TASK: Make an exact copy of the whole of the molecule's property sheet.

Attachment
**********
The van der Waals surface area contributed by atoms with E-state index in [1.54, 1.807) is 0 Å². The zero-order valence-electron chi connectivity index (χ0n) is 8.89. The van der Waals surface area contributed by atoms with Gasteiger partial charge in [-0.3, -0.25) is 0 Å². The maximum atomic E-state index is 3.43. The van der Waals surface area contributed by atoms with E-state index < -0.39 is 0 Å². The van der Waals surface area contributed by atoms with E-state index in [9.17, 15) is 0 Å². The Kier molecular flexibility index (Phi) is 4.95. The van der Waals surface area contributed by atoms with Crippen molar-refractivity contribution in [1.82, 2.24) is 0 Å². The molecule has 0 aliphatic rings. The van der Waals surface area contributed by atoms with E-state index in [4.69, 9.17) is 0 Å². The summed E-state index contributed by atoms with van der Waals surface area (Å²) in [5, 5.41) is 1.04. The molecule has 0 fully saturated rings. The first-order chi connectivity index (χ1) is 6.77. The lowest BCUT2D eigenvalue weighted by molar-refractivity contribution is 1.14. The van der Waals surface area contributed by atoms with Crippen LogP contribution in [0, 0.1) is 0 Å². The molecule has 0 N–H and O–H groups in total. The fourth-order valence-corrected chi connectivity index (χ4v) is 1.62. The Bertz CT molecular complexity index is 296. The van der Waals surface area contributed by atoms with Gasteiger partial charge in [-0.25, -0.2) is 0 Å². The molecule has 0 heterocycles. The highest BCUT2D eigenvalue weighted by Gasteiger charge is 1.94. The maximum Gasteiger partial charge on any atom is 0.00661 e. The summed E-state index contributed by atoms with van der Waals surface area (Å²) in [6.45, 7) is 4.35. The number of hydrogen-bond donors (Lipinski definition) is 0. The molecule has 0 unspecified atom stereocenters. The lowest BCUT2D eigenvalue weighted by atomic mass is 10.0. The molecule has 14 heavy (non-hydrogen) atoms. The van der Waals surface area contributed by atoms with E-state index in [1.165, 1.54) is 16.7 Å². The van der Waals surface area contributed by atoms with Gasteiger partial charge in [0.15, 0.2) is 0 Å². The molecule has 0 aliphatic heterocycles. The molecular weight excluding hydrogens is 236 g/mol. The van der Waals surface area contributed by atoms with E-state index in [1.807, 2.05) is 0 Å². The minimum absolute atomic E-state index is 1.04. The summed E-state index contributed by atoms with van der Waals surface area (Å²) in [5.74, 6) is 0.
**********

The van der Waals surface area contributed by atoms with E-state index in [1.54, 1.807) is 0 Å². The zero-order valence-electron chi connectivity index (χ0n) is 8.89. The van der Waals surface area contributed by atoms with Gasteiger partial charge in [-0.3, -0.25) is 0 Å². The maximum atomic E-state index is 3.43. The van der Waals surface area contributed by atoms with E-state index < -0.39 is 0 Å². The van der Waals surface area contributed by atoms with E-state index in [9.17, 15) is 0 Å². The Kier molecular flexibility index (Phi) is 4.95. The van der Waals surface area contributed by atoms with Crippen molar-refractivity contribution in [1.82, 2.24) is 0 Å². The molecule has 0 aliphatic rings. The van der Waals surface area contributed by atoms with E-state index in [4.69, 9.17) is 0 Å². The summed E-state index contributed by atoms with van der Waals surface area (Å²) in [5, 5.41) is 1.04. The molecule has 0 fully saturated rings. The first-order chi connectivity index (χ1) is 6.77. The lowest BCUT2D eigenvalue weighted by molar-refractivity contribution is 1.14. The van der Waals surface area contributed by atoms with Crippen LogP contribution in [0, 0.1) is 0 Å². The molecule has 0 N–H and O–H groups in total. The fourth-order valence-corrected chi connectivity index (χ4v) is 1.62. The Bertz CT molecular complexity index is 296. The van der Waals surface area contributed by atoms with Gasteiger partial charge in [-0.25, -0.2) is 0 Å². The molecule has 0 heterocycles. The highest BCUT2D eigenvalue weighted by Gasteiger charge is 1.94. The maximum Gasteiger partial charge on any atom is 0.00661 e. The summed E-state index contributed by atoms with van der Waals surface area (Å²) in [6.45, 7) is 4.35. The number of hydrogen-bond donors (Lipinski definition) is 0. The molecule has 0 unspecified atom stereocenters. The lowest BCUT2D eigenvalue weighted by atomic mass is 10.0. The molecule has 14 heavy (non-hydrogen) atoms. The van der Waals surface area contributed by atoms with E-state index in [1.165, 1.54) is 16.7 Å². The van der Waals surface area contributed by atoms with Gasteiger partial charge in [0.15, 0.2) is 0 Å². The molecule has 0 aliphatic heterocycles. The molecular weight excluding hydrogens is 236 g/mol. The van der Waals surface area contributed by atoms with E-state index in [1.807, 2.05) is 0 Å². The minimum absolute atomic E-state index is 1.04. The summed E-state index contributed by atoms with van der Waals surface area (Å²) in [5.74, 6) is 0.